National Geographic : 1967 Apr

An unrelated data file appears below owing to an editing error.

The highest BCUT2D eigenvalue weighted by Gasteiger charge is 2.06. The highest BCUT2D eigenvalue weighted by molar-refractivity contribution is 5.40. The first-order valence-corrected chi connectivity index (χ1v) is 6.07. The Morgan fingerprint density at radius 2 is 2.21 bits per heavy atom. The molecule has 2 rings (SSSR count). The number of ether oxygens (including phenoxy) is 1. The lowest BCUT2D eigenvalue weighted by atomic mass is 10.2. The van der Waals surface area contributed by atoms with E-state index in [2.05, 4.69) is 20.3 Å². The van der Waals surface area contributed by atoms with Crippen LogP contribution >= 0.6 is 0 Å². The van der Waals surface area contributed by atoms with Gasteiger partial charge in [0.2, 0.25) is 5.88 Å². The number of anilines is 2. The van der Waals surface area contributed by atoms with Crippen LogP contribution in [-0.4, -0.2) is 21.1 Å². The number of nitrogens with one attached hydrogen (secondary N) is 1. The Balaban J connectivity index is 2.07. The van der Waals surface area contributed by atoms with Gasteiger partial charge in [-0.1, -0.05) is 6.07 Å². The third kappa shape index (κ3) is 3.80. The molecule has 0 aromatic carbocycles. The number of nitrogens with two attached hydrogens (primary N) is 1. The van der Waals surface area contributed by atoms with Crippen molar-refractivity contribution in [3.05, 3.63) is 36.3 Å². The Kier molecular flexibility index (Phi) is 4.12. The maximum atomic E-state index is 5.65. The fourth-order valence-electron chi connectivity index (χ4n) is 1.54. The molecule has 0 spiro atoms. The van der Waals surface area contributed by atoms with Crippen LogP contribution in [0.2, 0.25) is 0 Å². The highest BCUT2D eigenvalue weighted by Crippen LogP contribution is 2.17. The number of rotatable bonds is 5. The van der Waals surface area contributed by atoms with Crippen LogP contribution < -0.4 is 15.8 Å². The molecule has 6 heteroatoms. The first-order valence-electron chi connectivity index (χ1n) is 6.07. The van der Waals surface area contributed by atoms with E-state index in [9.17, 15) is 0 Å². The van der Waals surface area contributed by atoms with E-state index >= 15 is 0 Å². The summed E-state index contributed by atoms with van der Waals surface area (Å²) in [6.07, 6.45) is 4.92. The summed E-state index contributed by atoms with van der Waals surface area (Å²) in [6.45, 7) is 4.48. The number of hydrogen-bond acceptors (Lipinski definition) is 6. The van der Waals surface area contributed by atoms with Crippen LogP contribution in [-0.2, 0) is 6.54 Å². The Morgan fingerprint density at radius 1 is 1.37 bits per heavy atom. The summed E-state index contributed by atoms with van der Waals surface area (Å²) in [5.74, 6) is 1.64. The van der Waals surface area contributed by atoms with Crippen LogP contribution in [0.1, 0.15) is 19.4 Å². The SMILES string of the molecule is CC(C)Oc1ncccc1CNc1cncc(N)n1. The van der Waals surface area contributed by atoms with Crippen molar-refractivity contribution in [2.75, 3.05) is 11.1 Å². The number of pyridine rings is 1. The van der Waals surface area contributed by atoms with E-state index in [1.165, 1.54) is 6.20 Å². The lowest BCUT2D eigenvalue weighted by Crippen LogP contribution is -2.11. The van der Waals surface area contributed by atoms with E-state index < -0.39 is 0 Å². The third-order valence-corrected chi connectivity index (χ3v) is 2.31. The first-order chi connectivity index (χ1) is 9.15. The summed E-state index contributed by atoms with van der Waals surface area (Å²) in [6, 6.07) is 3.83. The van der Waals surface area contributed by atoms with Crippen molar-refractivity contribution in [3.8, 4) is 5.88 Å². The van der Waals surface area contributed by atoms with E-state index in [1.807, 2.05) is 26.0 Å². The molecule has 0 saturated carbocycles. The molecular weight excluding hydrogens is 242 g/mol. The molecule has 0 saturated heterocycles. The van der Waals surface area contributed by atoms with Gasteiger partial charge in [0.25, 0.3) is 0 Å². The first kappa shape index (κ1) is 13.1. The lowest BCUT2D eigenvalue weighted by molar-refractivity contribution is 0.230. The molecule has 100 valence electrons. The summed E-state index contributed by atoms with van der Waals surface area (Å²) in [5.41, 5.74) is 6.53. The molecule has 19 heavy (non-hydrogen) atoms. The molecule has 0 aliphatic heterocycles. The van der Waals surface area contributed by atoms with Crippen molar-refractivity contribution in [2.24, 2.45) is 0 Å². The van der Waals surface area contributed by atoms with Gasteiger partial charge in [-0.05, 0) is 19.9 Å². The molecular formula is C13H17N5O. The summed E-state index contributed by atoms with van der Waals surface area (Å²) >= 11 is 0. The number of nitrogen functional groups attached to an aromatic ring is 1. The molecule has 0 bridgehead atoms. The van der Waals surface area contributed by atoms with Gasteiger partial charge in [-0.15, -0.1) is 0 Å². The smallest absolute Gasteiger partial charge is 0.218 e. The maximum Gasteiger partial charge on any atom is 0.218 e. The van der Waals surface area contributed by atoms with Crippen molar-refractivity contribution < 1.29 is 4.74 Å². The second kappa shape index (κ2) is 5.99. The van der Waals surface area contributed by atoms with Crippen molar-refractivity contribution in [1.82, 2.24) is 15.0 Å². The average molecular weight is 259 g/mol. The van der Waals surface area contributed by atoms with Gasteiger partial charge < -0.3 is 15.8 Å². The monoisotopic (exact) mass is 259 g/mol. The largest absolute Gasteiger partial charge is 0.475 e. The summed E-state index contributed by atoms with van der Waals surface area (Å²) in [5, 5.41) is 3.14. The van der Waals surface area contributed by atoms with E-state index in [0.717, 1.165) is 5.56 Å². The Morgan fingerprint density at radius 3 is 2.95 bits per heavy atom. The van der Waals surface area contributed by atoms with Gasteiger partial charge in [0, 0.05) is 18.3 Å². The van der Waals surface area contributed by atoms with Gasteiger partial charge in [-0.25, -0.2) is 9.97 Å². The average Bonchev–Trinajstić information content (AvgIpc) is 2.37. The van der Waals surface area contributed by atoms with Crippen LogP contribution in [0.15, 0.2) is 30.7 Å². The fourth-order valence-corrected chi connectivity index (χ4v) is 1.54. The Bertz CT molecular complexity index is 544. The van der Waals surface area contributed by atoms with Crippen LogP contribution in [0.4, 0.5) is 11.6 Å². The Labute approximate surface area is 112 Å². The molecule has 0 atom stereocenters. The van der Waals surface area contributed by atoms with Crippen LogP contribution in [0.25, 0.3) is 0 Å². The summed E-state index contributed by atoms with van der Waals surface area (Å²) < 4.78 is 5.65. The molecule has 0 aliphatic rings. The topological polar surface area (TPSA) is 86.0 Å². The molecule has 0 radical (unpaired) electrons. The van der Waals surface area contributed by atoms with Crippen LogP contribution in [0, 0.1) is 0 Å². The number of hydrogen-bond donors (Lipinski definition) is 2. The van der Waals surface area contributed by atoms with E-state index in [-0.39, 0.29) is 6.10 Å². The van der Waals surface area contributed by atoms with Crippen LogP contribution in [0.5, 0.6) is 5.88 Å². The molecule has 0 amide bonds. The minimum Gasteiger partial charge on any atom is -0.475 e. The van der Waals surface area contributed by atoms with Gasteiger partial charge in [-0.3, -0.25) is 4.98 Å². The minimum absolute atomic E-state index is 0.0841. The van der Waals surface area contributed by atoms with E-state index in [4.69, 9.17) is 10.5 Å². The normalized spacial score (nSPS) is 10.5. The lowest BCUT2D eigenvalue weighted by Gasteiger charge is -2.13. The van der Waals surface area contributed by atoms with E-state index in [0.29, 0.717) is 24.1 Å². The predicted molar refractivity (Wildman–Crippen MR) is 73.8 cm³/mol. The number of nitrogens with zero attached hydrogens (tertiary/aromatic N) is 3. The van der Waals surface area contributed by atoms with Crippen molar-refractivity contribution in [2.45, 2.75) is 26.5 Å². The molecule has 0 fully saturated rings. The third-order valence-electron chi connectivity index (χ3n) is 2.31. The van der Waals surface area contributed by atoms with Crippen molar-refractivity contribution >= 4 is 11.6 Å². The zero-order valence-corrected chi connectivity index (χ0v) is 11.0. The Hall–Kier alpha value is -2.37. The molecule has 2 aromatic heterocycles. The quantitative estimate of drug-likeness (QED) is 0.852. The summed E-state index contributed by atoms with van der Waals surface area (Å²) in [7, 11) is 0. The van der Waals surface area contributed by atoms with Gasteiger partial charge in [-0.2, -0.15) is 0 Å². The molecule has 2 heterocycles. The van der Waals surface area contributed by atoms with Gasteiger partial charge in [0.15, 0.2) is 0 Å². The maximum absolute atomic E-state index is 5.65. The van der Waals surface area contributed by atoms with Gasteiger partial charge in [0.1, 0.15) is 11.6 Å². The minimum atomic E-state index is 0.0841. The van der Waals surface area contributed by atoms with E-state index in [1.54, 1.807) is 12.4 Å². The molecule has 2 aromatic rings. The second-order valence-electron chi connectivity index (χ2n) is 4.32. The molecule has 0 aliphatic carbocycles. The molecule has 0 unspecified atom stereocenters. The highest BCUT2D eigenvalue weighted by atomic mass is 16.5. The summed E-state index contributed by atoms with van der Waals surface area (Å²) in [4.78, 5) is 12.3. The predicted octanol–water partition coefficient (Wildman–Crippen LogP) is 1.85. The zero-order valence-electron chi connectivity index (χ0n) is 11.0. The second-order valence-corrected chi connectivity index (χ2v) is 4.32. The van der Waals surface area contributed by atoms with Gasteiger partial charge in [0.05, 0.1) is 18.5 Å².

brighten the Mall Today's proposals, drawn by the firm of Skidmore, Owings & Merrill as consultant to Secretary Udall, envision a bright new life for the proud but empty space. Acres of trees would shelter kiosks, restaurants, even carrousels like that tried out last summer by the Smithsonian Institution. Summer evenings would be spangled with Son et Lumiere-sound and light-bring ing the city's history alive. Sightseers would shuttle about on small trackless trains that, when tried experimentally (below, right), proved the most popular rides in town. said. We sailed along for a block or two, and I wondered how anybody could see much at that clip. We finally came to a red light, and I swooped in behind the quarry. "She's in disguise!" I exclaimed. We peered into the small rear win dow. Wrong car! A happy bride turned and smiled at us. Flushed and foolish, I turned into a side street. For the rest of the day, you might say that the First Lady of the United States and I went to different schools together. We visited the Buchanan School, where real little boys were playing in a barren yard. We followed South Capitol Street's broad swath be tween slum and redevelopment areas. Once, I think, we even caught a glimpse of each other as we sped determinedly in different directions. Since we both had engagements for dinner, she went back to the White House, and I joined a traffic jam on Constitution Avenue. Evening had fallen on the eastern city behind me, but up ahead the Mall stretched like the very image of order toward a river still molten with sun set. It seemed absurd to think it, but the scene before me was destined for a higher grandeur. Secretary of the Interior Stewart L. Udall intends to give the Mall an exciting new public role. The National Park Service is al ready experimenting with tourist trains to shuttle visitors to museums and monuments. One morning I joined a group wait ing for such a train at the memorial to Gen. George G. Meade, who led the Union troops at Gettysburg.